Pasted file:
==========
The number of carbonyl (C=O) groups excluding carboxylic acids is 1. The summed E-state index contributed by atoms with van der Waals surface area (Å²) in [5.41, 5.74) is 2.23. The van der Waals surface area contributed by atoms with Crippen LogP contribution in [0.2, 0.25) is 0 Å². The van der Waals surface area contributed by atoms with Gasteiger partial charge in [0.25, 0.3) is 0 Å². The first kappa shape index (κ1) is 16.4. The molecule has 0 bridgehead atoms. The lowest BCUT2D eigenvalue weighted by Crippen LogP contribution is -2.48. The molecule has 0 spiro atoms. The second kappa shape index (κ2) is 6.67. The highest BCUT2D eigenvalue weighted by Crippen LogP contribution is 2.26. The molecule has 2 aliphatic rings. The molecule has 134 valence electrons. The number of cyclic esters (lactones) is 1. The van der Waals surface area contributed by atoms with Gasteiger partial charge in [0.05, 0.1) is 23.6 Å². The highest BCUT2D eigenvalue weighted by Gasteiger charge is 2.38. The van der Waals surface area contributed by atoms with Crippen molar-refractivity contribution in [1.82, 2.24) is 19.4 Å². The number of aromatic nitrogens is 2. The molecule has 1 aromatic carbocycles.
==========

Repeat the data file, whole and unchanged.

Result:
The number of carbonyl (C=O) groups excluding carboxylic acids is 1. The summed E-state index contributed by atoms with van der Waals surface area (Å²) in [5.41, 5.74) is 2.23. The van der Waals surface area contributed by atoms with Crippen LogP contribution in [0.2, 0.25) is 0 Å². The van der Waals surface area contributed by atoms with Gasteiger partial charge in [0.25, 0.3) is 0 Å². The first kappa shape index (κ1) is 16.4. The molecule has 0 bridgehead atoms. The lowest BCUT2D eigenvalue weighted by Crippen LogP contribution is -2.48. The molecule has 0 spiro atoms. The second kappa shape index (κ2) is 6.67. The highest BCUT2D eigenvalue weighted by Crippen LogP contribution is 2.26. The molecule has 2 aliphatic rings. The molecule has 134 valence electrons. The number of cyclic esters (lactones) is 1. The van der Waals surface area contributed by atoms with Gasteiger partial charge in [0.05, 0.1) is 23.6 Å². The highest BCUT2D eigenvalue weighted by Gasteiger charge is 2.38. The van der Waals surface area contributed by atoms with Crippen molar-refractivity contribution in [1.82, 2.24) is 19.4 Å². The number of aromatic nitrogens is 2. The molecule has 1 aromatic carbocycles.